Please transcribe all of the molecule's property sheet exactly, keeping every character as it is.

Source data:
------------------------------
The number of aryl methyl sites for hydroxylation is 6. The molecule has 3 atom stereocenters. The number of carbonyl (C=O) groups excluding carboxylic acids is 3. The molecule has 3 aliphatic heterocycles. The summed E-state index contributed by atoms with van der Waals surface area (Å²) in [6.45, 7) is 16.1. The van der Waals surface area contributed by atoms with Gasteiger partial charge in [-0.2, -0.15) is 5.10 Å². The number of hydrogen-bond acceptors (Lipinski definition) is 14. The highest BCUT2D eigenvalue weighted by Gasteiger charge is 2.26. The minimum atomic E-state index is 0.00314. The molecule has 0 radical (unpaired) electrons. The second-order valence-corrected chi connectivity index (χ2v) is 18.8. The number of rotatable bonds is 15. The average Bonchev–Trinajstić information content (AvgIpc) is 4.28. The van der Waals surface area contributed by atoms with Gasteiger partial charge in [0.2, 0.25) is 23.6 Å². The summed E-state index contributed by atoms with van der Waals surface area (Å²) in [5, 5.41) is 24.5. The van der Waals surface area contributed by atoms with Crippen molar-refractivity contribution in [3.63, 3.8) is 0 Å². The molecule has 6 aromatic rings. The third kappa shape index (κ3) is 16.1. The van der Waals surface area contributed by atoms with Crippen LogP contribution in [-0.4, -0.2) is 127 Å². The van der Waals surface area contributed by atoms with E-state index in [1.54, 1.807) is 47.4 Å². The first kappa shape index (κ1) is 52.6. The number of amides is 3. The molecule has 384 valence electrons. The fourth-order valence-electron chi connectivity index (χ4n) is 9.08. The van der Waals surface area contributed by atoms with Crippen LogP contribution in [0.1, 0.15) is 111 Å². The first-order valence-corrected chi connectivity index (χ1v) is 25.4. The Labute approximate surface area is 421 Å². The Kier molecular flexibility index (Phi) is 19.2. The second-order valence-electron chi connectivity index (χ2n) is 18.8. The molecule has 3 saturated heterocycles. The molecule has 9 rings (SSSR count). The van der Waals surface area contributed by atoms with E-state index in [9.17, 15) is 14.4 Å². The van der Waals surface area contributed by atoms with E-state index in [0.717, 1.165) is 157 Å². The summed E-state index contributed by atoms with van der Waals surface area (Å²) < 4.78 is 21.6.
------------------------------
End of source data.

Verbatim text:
The number of aryl methyl sites for hydroxylation is 6. The molecule has 3 atom stereocenters. The number of carbonyl (C=O) groups excluding carboxylic acids is 3. The molecule has 3 aliphatic heterocycles. The summed E-state index contributed by atoms with van der Waals surface area (Å²) in [6.45, 7) is 16.1. The van der Waals surface area contributed by atoms with Gasteiger partial charge in [-0.2, -0.15) is 5.10 Å². The number of hydrogen-bond acceptors (Lipinski definition) is 14. The highest BCUT2D eigenvalue weighted by Gasteiger charge is 2.26. The minimum atomic E-state index is 0.00314. The molecule has 0 radical (unpaired) electrons. The second-order valence-corrected chi connectivity index (χ2v) is 18.8. The number of rotatable bonds is 15. The average Bonchev–Trinajstić information content (AvgIpc) is 4.28. The van der Waals surface area contributed by atoms with Gasteiger partial charge in [0.2, 0.25) is 23.6 Å². The summed E-state index contributed by atoms with van der Waals surface area (Å²) in [5, 5.41) is 24.5. The van der Waals surface area contributed by atoms with Crippen molar-refractivity contribution in [3.63, 3.8) is 0 Å². The molecule has 6 aromatic rings. The third kappa shape index (κ3) is 16.1. The van der Waals surface area contributed by atoms with Crippen LogP contribution in [-0.4, -0.2) is 127 Å². The van der Waals surface area contributed by atoms with E-state index in [1.54, 1.807) is 47.4 Å². The first kappa shape index (κ1) is 52.6. The number of amides is 3. The molecule has 384 valence electrons. The fourth-order valence-electron chi connectivity index (χ4n) is 9.08. The van der Waals surface area contributed by atoms with Crippen LogP contribution in [0.1, 0.15) is 111 Å². The first-order valence-corrected chi connectivity index (χ1v) is 25.4. The Labute approximate surface area is 421 Å². The Kier molecular flexibility index (Phi) is 19.2. The second-order valence-electron chi connectivity index (χ2n) is 18.8. The molecule has 3 saturated heterocycles. The molecule has 9 rings (SSSR count). The van der Waals surface area contributed by atoms with E-state index in [9.17, 15) is 14.4 Å². The van der Waals surface area contributed by atoms with E-state index in [0.717, 1.165) is 157 Å². The summed E-state index contributed by atoms with van der Waals surface area (Å²) < 4.78 is 21.6.